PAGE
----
What is Digital Rights Management?
Control may be applied for purposes including copyright or intellectual property protection, commercial, industrial or military confidentiality, regulatory privacy and regulatory compliance, amongst other functions. In the latter cases rights management solutions typically ensure that duplicate files cannot exits. This ensures that audited documents remain traceable, that the originators of any and all changes can be traced and recorded and that duplicates (or excerpts) do not exist when confidential files are deleted.
Rights Management solutions typically consist of technical protection measures and some type of rights database that determines correct policy or usage for each file and each user. The technical protection system typically comprises a cryptographic layer and a copy protection layer.
Last Updated ( Sunday, 26 April 2009 16:57 )
The World Wide Web Virtual Library
The WWW Virtual Library (VL) is the oldest catalogue of the Web, started by Tim Berners-Lee, the creator of HTML and of the Web itself, in 1991 at CERN in Geneva. Unlike commercial catalogues, it is run by a loose confederation of volunteers, who compile pages of key links for particular areas in which they are expert; even though it isn't the biggest index of the Web, the VL pages are widely recognised as being amongst the highest-quality guides to particular sections of the Web.
Where is it?Individual indexes live on hundreds of different servers around the world. A set of catalogue pages linking these pages is maintained at http://vlib.org/. A mirror of the Catalog is kept at East Anglia (UK). The catalogue pages started life on the original web server at CERN, and have been hosted at various locations around the World since then. They moved to a new server in Geneva in 2004, not many kilometres from their first location.
Who runs itEach maintainer is responsible for the content of their own pages, as long as they follow certain guidelines. The central Catalog pages are maintained by the Council of the VL. The VL was first conceived and run by Tim Berners-Lee, and later expanded, organised and managed for several years by Arthur Secret, before it became a formally established association with Gerard Manning as its Council's first chairman. The late Bertrand Ibrahim was a key contributor to the pre-association phase of the VL's development, and then served as its Secretary until his untimely death.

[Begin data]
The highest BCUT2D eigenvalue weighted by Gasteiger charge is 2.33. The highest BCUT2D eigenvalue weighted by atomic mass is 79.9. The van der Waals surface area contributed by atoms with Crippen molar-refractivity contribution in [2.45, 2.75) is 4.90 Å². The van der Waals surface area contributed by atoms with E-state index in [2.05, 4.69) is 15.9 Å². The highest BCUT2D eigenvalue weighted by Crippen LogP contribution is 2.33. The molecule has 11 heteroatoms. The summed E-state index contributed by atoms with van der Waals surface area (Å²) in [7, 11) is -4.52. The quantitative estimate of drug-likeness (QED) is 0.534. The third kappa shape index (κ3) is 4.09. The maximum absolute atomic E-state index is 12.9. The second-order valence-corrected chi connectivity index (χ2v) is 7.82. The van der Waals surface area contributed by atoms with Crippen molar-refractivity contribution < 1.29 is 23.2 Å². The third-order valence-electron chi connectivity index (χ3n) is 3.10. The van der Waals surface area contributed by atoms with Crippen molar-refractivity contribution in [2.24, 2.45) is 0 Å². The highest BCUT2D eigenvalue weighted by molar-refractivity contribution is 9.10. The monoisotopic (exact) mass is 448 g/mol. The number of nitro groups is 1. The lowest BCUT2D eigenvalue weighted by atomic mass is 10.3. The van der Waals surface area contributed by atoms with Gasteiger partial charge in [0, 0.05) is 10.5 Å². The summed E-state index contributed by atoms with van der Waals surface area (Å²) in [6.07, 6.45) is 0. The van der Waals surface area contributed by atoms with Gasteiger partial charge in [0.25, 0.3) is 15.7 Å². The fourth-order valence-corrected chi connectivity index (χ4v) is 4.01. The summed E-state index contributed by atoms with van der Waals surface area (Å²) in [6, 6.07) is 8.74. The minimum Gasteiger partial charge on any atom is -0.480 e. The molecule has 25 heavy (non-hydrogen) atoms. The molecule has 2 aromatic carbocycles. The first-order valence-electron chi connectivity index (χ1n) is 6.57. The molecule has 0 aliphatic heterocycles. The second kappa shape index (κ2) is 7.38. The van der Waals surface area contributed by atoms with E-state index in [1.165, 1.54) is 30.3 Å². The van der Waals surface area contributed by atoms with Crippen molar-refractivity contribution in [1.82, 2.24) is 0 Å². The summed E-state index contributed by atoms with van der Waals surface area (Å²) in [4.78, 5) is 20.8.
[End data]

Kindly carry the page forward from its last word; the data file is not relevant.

The central affairs of the VL are now co-ordinated by an elected council. The first council took office in Jan 2000, following elections the previous year. Major decisions, including a set of bylaws are decided by the membership at large.
In February 2006 Arthur Secret was elected president of the association. He chairs the new council, which was elected in January 2006. Michael Chapman serves as secretary.
Last Updated ( Sunday, 26 April 2009 16:58 )
DRM Pros and Cons
The use of digital rights management is controversial. Advocates argue it is necessary for copyright holders to prevent unauthorized duplication of their work to maintain artistic integrity and to ensure continued revenue streams.
Some opponents, such as the Free Software Foundation, maintain that the use of the word "rights" is misleading and suggest that people instead use the term Digital Restrictions Management.
Their position is essentially that copyright holders are attempting to restrict use of copyrighted material in ways not covered by existing laws. The Electronic Frontier Foundation, and other opponents, also consider DRM systems to be anti-competitive practices.
Last Updated ( Tuesday, 05 May 2009 19:49 )
Whatever happened to DRM?
In the commercial sphere the aim was to allow creators of content to monetize the actual content without the need for conventional redistribution channels. Existing distributors could use it themselves of course but they would need to add value to keep a creative advantage.
In the sense of copy protection of big studio movies and audio there is a sense in which it came too late - even after it was available decision makers failed to lock down their content in a way that was not offensive to users. Belated attempts were heavy handed and offensive to users and failed to pass on price reductions in the distribution channel (and those alleged to accrue due reduced piracy) in order to win over customers. We were told as late as 2000 by the UK's major Venture Capital people that "no-one will ever download music from the internet".
In the broader sense of allowing content creators - individual artists, authors and creatives control of their own creation without recourse to standard distribution channels - crackers soon targeted individual artists and thus killed the concept of artists supported by their works without the need for studio systems, labels or publishers.
Last Updated ( Wednesday, 29 April 2009 13:38 )